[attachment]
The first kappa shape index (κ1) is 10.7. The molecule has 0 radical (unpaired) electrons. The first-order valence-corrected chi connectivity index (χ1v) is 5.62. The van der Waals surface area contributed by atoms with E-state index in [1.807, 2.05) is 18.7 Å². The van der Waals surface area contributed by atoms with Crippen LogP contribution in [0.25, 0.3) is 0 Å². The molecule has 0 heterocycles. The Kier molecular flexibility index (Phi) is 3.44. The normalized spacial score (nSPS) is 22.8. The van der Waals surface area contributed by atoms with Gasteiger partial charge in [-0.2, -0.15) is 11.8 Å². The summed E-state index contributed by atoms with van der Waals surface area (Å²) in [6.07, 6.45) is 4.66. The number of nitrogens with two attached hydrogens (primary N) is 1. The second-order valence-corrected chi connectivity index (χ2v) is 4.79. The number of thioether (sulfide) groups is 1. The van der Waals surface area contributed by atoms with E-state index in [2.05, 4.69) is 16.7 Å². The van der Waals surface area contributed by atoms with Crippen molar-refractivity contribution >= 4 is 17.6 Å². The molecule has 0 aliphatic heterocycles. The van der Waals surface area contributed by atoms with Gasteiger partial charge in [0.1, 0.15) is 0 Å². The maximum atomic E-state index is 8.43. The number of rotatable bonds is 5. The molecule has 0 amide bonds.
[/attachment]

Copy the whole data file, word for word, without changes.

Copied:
The first kappa shape index (κ1) is 10.7. The molecule has 0 radical (unpaired) electrons. The first-order valence-corrected chi connectivity index (χ1v) is 5.62. The van der Waals surface area contributed by atoms with E-state index in [1.807, 2.05) is 18.7 Å². The van der Waals surface area contributed by atoms with Crippen LogP contribution in [0.25, 0.3) is 0 Å². The molecule has 0 heterocycles. The Kier molecular flexibility index (Phi) is 3.44. The normalized spacial score (nSPS) is 22.8. The van der Waals surface area contributed by atoms with Gasteiger partial charge in [-0.2, -0.15) is 11.8 Å². The summed E-state index contributed by atoms with van der Waals surface area (Å²) in [6.07, 6.45) is 4.66. The number of nitrogens with two attached hydrogens (primary N) is 1. The second-order valence-corrected chi connectivity index (χ2v) is 4.79. The number of thioether (sulfide) groups is 1. The van der Waals surface area contributed by atoms with E-state index in [2.05, 4.69) is 16.7 Å². The van der Waals surface area contributed by atoms with Crippen molar-refractivity contribution >= 4 is 17.6 Å². The molecule has 0 aliphatic heterocycles. The van der Waals surface area contributed by atoms with Gasteiger partial charge in [0.1, 0.15) is 0 Å². The maximum atomic E-state index is 8.43. The number of rotatable bonds is 5. The molecule has 0 amide bonds.